Why posture matters & how to improve yours

Good posture has so many important benefits. It’s not only better for your spinal health, it radiates confidence and power, and has been proven to improve the success of negotiations.

If you have a desk job, sitting in a chair for 8 hours leaves almost everyone slumping at 5pm. Then you’re expected to stand elegantly at after-work drinks or walk home, ridden with fatigue.


You can have better posture in just one week though. It all comes down to spinal stability and your core. As a Physio, I’ve had so many patients ask me how to get good posture, so I devised 4 simple steps:

4 ways to get perfect posture

  1. Draw your chin back


A pointed chin brings your neck forward, pulling on the muscles of the neck and shoulders. To compensate for the forward weight shift, your upper back slouches into a kyphosis when you sit. When you’re standing, the effects travel down to your pelvis, and your lower back sways to counterbalance the forward weight shift in your head. 


  • Sit or stand tall with your hands together as though you’re praying. 
  • Let your fingertips lightly tough the bottom of your chin
  • Without lifting your chin off your fingertips, draw your chin back into yourself as through you’re making a double chin.
  • Relax a little (because that’s not a good look) and find a point where you’re about to make a double chin but are just a millimetre off- that’s where you want your neck to be.

2. Draw your shoulder blades down and back


The old ‘shoulders back’ mantra doesn’t work - so focus on drawing your shoulder blades gently down and back. The muscles that do this are slow twitch, meaning you only need to slowly and gently activate them, not pull them quickly like you would for a bicep curl.


  • Sitting or standing, gently imagine you’re gripping an orange between your shoulder blades in the middle of your back - this is where you want your shoulder blades to sit.
  • This movement is the same as the end of an upright row you might do at the gym

*If you get a burning pain in your mid back at work, try drawing your shoulder blades down and back, hold for 5 seconds, and relax. Repeat this 10 times every time you check your Instagram and your postural muscles will get stronger and your pain will disappear!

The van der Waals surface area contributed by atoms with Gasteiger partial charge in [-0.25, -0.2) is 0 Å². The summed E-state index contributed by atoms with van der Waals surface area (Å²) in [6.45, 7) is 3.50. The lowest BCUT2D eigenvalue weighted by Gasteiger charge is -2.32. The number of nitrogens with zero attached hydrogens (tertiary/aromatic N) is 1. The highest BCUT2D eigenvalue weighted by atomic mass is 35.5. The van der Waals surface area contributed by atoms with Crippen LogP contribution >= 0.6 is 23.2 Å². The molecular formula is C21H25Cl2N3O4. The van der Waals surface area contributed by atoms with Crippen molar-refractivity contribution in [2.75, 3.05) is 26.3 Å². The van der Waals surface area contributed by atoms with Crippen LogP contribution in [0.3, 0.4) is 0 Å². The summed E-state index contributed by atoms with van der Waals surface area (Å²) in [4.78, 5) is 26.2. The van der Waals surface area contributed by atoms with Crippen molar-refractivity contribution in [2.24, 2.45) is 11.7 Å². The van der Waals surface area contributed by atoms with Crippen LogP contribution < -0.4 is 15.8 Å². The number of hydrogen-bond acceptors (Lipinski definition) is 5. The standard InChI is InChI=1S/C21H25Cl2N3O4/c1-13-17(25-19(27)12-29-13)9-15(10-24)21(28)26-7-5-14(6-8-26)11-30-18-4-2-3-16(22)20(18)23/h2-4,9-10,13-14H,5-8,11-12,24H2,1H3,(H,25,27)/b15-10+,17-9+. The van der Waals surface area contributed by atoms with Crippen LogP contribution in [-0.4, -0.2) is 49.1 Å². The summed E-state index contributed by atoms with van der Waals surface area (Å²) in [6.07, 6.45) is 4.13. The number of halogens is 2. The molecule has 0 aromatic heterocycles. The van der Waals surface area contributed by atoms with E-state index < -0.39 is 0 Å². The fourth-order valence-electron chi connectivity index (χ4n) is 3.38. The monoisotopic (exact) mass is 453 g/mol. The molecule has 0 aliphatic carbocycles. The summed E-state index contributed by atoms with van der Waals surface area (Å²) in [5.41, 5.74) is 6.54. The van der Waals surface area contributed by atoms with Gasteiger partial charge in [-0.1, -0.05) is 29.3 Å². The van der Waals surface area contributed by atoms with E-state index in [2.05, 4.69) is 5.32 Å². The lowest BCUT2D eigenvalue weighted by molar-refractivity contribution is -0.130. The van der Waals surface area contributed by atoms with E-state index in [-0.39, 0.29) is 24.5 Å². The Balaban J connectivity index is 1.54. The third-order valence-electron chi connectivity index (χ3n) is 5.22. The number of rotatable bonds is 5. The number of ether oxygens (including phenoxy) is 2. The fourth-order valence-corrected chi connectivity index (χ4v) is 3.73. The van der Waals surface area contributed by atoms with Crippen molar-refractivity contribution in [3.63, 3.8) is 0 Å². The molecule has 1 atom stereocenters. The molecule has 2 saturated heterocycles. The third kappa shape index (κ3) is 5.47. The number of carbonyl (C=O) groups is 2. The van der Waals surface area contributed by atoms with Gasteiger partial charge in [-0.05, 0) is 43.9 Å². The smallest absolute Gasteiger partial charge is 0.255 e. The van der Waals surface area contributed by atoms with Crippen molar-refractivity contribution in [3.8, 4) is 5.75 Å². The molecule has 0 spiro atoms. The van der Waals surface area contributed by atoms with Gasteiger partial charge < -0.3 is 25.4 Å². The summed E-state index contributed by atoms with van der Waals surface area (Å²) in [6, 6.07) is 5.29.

3. Lower your ribcage


Puffing up your rib cage puts pressure on your mid back where your ribs join your spine, plus it looks pretty awkward. By lowering the rib cage flush against your tummy, your spine will be in a better position, and you’ll be sitting or standing taller.


  • Sitting or standing, place your hand on your ribs, just underneath the underwire of your bra
  • Add gentle pressure through your palm and feel your rib cage gently soften into your torso - this is the ideal position for your ribcage

4. Tuck your tailbone


We’re all guilty of letting our back sway when we sit or stand, but this position can lead to lower back pain. When you gently tuck your tailbone under by using your deep abdominals, your spine sits in a nice, neutral position without stressing your lower back vertebrae and nerves.


  • Sitting or standing tall, place one hand in the small of your back and one hand on your lower abs
  • Now imagine a skewer through your pelvis - you’re going to rotate around the skewer
  • Gently push with both hands, feel your lower abs tighten, and the sway in your back diminish

Common Questions about Posture

1. Should I sit on a swiss ball at my desk?

You can, but you can still have poor posture on these balls. Plus, when you’re tired there’s no support for your spine. If you really want to use one, I suggest alternating between a good, supportive desk chair and a fit ball every hour or two. Ditch the swiss ball around the 3pm slump.

2. Are heels bad for my posture?

No, but they can increase the sway in your lower back putting pressure on your spine if your core isn’t strong enough. If you can hold position 4 of the posture tips, you’ll be fine!

3. How should I sit at my desk?

A good desk chair is designed to support your spine. Sit with you butt all the way back in the chair, sit up tall so your entire spine is resting on the back rest, and push your chair in all the way under your desk until you’re comfortable. Sitting forward in a chair, or far away from your desk encourages bad posture and leads to back pain.

4. What’s the best workout to improve my posture?

Pilates, Barre and dance will help your posture improve. They emphasise good spinal stability and elongation of the spine, so you’ll be standing taller in no time.


Next time you're sitting at your desk, try these 4 postural tips to radiate more confidence and protect your spine. Good luck!

“A good stance and posture reflect a proper state of mind.” - Morihei Ueshiba